‘I would die for these kids:’ Matanzas High School deputy on 13 years protecting students

John Landi now trains other school resource deputies

FLAGLER COUNTY, Fla. – This year in Flagler County, there are 13 school resource deputies (SRDs) protecting children, including two at both high schools.

One of those SRDs is among the longest-serving in Flagler County and the sheriff’s office believes that his experience is paying off, making all SRDs countywide better and all schools safer.

Deputy John Landi grew up in Flagler County and has been serving Palm Coast’s Mantanzas High School for the past 13 years.

For an SRD, that’s a lot of time. But Landi is just as invested 13 years later as he was on his first day on the job.

“I love working with kids,” Landi said. “Once I came to the sheriff’s office, I started coaching. My first job was coaching girls softball and giving back to the community. And then I started coaching baseball. My son was born and I wanted to be home with him every day in the evenings and not working nights and I wanted to go to the schools and I just found my niche. It was like a calling.”

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Every weekday starts early for Deputy Landi. Besides his main role as one of two SRDs at Matanzas High School, he supervises the county’s Crossing Guard program. By the time he gets to Matanzas at 7 a.m., he’s already checked on all of his crossing guards across Flagler County.

Then he walks the campus and checks the high school to make sure it’s secure, all before the teachers and students arrive.

“My biggest challenge is knowing that every single kid who comes on to this campus goes home,” Landi said. “It’s every staff member and every child that came onto campus goes home to their families or loved ones. I would die for these kids. I would.”

Once the bell rings, Deputy Landi roams the halls keeping all classrooms and all entrances locked.

“Security is 100% the first priority for us ultimately,” Landi said. “Technology, cell phones, social media, it’s a battle in itself because there are right ways to use social media and there are wrong ways. And unfortunately sometimes we have to deal with the wrong ways with social media, with bullying or anything like that.”

Landi admitted a lot has changed since he first started as an SRD 13 years ago. Protecting students and staff has gotten more complicated and requires more training.

Cmdr. Jennifer Nawrocki, who oversees Flagler County’s Youth Services division, said Deputy Landi has adapted so well and made such a strong connection with kids that he coaches newer SRDs.

“He goes to them, trust me,” Nawrocki said. “We have briefings and we have a couple of guys that have been here for a long time and he’s always our go-to guy. I was watching him this morning, he was getting hugs and high-fives from all the kids that had missed him. I get letters to my office from students just saying how great he is and how much of an impact and change he’s made in their life and how he’s been the one person who really listens to them. He has the right personality in the schools to make sure that they mentor kids and our children trust that they have someone to go to. They may not have somebody at home, all of them. They may have a difficult relationship.”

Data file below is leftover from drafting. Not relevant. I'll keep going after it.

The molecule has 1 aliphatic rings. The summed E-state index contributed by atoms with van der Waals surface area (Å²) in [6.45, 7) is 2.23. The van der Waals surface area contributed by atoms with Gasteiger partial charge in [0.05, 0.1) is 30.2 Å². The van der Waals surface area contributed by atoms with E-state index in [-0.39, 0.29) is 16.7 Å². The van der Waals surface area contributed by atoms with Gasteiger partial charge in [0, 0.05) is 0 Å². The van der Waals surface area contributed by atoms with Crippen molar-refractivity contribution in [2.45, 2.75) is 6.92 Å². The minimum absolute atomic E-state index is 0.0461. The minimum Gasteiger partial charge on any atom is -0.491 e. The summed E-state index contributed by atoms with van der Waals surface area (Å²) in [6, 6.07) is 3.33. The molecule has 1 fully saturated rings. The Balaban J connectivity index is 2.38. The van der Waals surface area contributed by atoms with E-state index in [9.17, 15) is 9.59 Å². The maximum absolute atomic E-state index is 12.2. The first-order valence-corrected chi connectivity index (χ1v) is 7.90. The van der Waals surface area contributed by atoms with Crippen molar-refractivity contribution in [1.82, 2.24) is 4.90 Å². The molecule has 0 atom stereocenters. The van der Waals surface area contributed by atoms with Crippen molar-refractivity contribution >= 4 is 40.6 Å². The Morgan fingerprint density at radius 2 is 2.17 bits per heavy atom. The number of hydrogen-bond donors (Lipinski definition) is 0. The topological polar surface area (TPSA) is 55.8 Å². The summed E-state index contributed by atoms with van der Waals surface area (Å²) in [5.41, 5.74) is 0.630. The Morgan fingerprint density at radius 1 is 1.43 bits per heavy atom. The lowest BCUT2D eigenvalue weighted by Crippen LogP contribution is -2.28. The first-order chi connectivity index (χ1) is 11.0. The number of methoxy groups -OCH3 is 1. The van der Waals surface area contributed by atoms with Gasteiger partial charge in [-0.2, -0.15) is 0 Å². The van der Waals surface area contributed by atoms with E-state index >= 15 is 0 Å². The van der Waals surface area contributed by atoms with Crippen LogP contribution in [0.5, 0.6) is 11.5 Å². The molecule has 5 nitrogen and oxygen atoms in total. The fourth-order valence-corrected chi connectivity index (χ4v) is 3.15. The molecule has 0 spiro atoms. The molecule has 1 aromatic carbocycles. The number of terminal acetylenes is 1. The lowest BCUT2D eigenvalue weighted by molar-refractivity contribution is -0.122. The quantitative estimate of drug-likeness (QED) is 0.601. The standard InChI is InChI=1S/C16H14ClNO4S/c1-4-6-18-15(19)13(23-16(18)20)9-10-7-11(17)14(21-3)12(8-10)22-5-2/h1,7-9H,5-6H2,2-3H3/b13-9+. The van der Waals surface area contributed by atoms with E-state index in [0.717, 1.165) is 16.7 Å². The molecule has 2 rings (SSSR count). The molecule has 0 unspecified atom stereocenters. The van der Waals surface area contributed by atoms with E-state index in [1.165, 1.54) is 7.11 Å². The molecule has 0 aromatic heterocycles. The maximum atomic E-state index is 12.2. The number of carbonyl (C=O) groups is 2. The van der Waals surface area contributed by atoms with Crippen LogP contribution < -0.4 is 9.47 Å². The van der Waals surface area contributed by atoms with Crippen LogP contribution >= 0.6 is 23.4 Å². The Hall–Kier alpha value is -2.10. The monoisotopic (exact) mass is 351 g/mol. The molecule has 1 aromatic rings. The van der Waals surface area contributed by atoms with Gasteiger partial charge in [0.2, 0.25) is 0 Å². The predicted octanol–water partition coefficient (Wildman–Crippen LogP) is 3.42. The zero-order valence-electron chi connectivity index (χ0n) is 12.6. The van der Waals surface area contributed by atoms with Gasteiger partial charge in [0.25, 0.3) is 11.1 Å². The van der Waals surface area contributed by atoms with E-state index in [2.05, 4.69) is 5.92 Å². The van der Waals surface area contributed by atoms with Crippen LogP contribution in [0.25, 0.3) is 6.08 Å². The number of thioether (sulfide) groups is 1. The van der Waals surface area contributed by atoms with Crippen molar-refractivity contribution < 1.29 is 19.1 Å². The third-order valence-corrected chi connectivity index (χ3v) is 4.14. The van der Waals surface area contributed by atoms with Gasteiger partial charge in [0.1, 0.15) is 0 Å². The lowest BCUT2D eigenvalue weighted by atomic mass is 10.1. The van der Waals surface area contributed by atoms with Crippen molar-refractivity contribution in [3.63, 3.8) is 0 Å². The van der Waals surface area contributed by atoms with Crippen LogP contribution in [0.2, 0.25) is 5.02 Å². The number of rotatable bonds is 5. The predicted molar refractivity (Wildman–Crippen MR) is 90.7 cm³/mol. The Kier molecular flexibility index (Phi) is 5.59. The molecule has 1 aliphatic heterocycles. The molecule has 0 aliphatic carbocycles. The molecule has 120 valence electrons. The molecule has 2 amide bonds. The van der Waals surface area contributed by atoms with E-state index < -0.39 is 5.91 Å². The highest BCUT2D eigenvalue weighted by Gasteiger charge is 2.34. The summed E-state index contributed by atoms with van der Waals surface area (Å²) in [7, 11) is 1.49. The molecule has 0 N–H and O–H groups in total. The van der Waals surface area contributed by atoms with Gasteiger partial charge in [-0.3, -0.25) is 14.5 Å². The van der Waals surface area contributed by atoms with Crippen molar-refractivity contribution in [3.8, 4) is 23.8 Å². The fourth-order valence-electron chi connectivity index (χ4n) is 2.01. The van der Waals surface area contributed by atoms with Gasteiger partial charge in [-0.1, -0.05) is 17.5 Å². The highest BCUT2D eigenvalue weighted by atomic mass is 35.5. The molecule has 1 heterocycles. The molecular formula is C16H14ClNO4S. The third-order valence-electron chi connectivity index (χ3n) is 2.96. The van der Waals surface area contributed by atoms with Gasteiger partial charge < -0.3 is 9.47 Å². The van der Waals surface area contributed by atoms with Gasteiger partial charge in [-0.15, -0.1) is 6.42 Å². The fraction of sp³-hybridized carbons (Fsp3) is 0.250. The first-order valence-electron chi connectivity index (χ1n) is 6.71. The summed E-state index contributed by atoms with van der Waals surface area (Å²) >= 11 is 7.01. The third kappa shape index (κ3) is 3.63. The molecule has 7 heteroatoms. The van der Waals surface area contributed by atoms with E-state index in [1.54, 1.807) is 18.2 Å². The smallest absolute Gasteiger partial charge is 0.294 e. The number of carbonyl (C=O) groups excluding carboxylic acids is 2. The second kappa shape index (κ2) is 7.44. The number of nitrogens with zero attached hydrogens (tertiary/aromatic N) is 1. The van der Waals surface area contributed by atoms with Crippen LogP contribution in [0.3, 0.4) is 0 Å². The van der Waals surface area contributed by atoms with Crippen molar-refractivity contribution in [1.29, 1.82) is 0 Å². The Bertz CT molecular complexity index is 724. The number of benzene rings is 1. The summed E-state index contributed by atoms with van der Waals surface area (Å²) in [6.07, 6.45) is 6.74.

Landi said often his advice for his fellow SRDs is not to ask about mom and dad if they’re not familiar with a student’s home life. He said more children are living with an extended family member or guardian and may be bitter about it. Landi said asking, “Who do you live with?” may be less upsetting and could make a stronger connection.

“They (fellow SRDs) call me all the time for questions or advice, anything really,” Landi said. “It’s always, ‘How do you work with these kids?’ and I say it’s easier to work with these kids than it is to go out and work on the road because the kids want your help or need your help. Last Thursday a student was getting to ready to leave for college in Chicago and he drove past school and saw my patrol car and he told his father he had to stop here. He came into my office and we had an hour conversation before he left for school.”

Last year, Landi’s training was tested when the school’s active threat alert system sent out a false alarm.

“We were searching the school not knowing what’s going on,” Landi said. “Having extra road units come here, directing them, we’re clearing the school, that is very stressful but we didn’t hesitate at all because that’s how we’re trained.”

Deputy Landi’s own son attends Mantanzas, but he treats every child like his own and he wouldn’t have it any other way.

“I know that over 2,000 kids came yesterday and 2,000 kids left yesterday and my job is complete today,” Landi said. “And tomorrow it starts over.

Nawrocki had a special message for Landi.

“I just want to say thank you to him, for his dedication to the kids and the school,” Nawrocki said. “Because I know he’s greatly appreciated.”

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About the Author:

Erik von Ancken anchors and reports for WKMG-TV News 6 (CBS) in Orlando and is a two-time Emmy award-winning journalist in the prestigious and coveted "On-Camera Talent" categories for both anchoring and reporting. Erik joined the News 6 News Team in 2003 days after the tragic loss of space shuttle Columbia.